Clue, one of the best period tracking apps out there, just added a new feature: you can now keep track of whether you’ve taken your birth control pills, and Clue will tell you what to do if you missed a dose.
It’s totally normal to have vaginal discharge, a sort of whitish fluid, showing up in your underwear (if you are a person who has a vagina). But if you’re seeing a lot of it, you may wonder, how much is okay? In this video, gynecologist Dr. Jen Gunter demonstrates.
There are so many different period tracking apps because there are so many different reasons to use one: maybe you want to watch out for fertile days so you can get pregnant, or maybe you want to track your moods and symptoms every day so you can figure out if you get headaches or feel cranky in sync with your cycle.…
When you were just beginning to be aware of your own sexuality, you probably got very little in the way of reliable information: maybe just a filmstrip acknowledging that you would grow hair in new places and that this has something to do with how babies are made. Most of the important stuff, you had to figure out for…
We know, you would never order drugs illegally over the internet, or have your friend bring them back from vacation. But just in case you somehow ended up with the pills that can induce an abortion, and you just happen to have an unwanted pregnancy, it might be handy to know a few things.
The theory that close friends have their periods at the same time is over 40 years old now, but there has never been much evidence to support it. The people behind the period tracker Clue checked their own data recently and came up with another nail in the coffin: zero evidence that closeness makes people bleed in…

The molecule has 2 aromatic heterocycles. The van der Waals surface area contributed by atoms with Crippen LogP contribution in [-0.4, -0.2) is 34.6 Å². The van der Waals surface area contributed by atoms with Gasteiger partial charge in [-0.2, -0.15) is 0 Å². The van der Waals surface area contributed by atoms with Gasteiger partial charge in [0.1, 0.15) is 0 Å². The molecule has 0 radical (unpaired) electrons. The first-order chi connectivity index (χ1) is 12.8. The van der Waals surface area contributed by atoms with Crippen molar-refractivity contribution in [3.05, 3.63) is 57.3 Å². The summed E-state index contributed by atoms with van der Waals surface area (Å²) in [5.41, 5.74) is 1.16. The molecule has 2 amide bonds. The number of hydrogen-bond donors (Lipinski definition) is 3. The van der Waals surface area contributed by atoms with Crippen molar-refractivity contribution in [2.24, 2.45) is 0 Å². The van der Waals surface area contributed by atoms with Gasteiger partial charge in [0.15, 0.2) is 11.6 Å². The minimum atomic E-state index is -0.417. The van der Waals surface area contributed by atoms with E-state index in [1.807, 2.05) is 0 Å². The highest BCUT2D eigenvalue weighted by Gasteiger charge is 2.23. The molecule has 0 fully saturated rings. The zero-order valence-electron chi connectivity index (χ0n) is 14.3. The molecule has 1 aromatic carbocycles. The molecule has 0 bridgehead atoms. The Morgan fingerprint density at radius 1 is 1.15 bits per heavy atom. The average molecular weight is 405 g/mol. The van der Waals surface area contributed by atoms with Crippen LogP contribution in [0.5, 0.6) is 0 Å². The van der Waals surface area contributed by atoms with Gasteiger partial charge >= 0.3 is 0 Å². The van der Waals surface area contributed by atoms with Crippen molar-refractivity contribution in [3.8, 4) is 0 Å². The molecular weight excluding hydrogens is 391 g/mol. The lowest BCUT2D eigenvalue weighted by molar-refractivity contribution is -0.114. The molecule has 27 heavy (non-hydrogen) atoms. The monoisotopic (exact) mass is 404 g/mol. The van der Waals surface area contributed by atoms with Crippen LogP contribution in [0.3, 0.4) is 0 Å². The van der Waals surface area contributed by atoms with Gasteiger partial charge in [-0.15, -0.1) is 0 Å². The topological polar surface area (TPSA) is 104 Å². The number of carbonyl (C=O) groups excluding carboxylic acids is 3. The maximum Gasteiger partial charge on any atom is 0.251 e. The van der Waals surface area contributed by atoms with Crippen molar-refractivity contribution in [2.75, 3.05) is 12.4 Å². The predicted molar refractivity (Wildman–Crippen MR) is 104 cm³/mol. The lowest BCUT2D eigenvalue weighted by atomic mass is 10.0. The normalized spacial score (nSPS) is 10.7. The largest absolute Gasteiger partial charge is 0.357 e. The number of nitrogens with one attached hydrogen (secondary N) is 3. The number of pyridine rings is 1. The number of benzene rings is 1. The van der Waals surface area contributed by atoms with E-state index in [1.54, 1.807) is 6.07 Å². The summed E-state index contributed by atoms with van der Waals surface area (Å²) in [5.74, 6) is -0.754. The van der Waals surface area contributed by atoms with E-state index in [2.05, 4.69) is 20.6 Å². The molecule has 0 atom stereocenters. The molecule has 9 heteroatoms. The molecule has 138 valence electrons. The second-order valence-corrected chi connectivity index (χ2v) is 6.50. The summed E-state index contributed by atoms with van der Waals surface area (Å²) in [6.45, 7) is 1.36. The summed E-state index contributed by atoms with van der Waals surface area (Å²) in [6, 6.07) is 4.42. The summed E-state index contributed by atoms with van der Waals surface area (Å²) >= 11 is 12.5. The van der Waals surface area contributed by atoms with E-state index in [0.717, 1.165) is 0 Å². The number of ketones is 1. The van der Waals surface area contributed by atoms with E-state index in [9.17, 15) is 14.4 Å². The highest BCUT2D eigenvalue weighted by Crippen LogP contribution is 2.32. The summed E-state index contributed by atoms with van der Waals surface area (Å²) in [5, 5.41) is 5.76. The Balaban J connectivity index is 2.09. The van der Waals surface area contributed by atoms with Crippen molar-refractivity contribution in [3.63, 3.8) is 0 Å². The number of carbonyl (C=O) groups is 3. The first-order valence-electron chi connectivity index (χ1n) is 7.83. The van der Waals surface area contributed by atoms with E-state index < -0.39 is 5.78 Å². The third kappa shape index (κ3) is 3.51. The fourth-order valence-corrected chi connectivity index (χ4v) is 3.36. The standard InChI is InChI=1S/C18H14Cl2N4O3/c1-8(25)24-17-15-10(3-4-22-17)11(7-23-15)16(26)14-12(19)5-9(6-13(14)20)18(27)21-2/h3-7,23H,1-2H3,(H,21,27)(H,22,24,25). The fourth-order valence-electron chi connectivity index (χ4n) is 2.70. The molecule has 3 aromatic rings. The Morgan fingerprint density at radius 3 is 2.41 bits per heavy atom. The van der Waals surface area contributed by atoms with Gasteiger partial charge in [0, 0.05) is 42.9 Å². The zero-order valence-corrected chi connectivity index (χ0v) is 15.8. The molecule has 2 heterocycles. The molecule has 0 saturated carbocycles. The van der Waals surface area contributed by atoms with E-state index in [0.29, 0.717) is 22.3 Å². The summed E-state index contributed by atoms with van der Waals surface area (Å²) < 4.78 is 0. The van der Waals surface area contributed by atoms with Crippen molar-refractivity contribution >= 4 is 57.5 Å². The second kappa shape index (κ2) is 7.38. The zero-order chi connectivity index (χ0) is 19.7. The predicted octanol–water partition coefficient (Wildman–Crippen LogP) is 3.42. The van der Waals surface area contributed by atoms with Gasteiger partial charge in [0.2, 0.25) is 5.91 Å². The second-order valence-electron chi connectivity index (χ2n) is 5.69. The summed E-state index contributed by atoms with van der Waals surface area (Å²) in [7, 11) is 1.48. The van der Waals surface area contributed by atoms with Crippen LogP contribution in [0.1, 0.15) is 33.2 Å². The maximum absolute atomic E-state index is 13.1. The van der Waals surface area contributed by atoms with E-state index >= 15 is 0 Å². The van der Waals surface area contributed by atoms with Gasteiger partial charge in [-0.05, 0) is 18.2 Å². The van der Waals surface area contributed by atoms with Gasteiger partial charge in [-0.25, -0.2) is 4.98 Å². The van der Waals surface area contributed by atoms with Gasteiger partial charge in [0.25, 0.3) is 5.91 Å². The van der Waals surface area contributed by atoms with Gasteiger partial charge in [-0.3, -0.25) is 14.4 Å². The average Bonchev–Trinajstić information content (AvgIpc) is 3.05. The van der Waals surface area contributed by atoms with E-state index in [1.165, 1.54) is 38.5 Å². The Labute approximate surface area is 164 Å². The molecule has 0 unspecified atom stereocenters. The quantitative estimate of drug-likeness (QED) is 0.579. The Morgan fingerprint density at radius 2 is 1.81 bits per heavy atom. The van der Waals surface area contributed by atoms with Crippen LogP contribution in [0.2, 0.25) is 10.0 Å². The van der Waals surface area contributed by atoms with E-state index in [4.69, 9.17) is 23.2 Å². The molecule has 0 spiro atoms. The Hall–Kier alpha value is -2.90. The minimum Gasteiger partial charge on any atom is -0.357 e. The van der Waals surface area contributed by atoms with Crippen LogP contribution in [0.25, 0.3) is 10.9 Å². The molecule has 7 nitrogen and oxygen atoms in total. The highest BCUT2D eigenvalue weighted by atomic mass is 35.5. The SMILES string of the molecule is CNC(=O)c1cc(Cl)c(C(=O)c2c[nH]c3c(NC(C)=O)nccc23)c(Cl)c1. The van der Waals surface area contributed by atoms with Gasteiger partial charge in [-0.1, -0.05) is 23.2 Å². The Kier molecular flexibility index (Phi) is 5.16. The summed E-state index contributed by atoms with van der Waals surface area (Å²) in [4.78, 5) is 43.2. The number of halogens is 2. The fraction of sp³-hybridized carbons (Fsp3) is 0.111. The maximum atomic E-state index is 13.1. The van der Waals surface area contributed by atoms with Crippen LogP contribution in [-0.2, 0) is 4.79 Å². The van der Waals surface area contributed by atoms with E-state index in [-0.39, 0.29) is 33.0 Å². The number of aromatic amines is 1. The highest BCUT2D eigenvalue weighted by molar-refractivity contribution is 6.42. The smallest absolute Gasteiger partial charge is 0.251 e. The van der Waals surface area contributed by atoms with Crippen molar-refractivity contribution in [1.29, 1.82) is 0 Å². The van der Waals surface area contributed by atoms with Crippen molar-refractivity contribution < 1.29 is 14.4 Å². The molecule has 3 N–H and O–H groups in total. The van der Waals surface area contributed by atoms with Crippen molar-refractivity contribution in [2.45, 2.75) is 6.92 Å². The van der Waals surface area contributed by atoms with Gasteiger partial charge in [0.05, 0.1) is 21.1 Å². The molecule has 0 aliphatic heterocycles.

A new form of male birth control, Vasalgel, is tantalizingly close to human trials—but we’ve heard that story before. Let’s take a look at some of the contraceptives for dudes that are languishing due to lack of funding.
For more than a year, there’s been a pioneering effort underway by students at UC Berkeley to dramatically broaden the access that women on campus have to abortion.
US district judge Sam Sparks ruled Tuesday that Texas cannot cut Planned Parenthood's access to Medicaid funding, the AP reports.
Texas health officials claimed that hidden-camera videos recorded by pro-life activists in 2015 allegedly showed Planned Parenthood attempting to sell fetal tissue for profit. The "heavily edited" recordings have been discredited and resulted in a series of indictments against the activists, but that hasn't stopped the videos from reinvigorating a Republican push to defund the health provider.
"No taxpayer in Texas should have to subsidize this repugnant and illegal conduct," Republican Texas attorney general Ken Paxton said of the tapes. "We should never lose sight of the fact that, as long as abortion is legal in the United States, the potential for these types of horrors will continue."
Judge Sparks ruled that Texas was unable to provide "any evidence" that Planned Parenthood did anything illegal or unethical that would warrant losing Medicaid funds. The state is now at least the sixth in the country to have attempted to cut Planned Parenthood funds and subsequently been blocked by the federal government.
"A secretly recorded video, fake names, a grand jury indictment, congressional investigations—these are the building blocks of a best-selling novel rather than a case concerning the interplay of federal and state authority through the Medicaid program," Sparks wrote in his 42-page ruling. "Yet, rather than a villain plotting to take over the world, the subject of this case is the State of Texas's efforts to expel a group of health care providers from a social health care program for families and individuals with limited resources."
According to Planned Parenthood, Sparks's decision will allow around 11,000 low-income women in the state to continue to have access to birth control, cancer screenings, and other health services.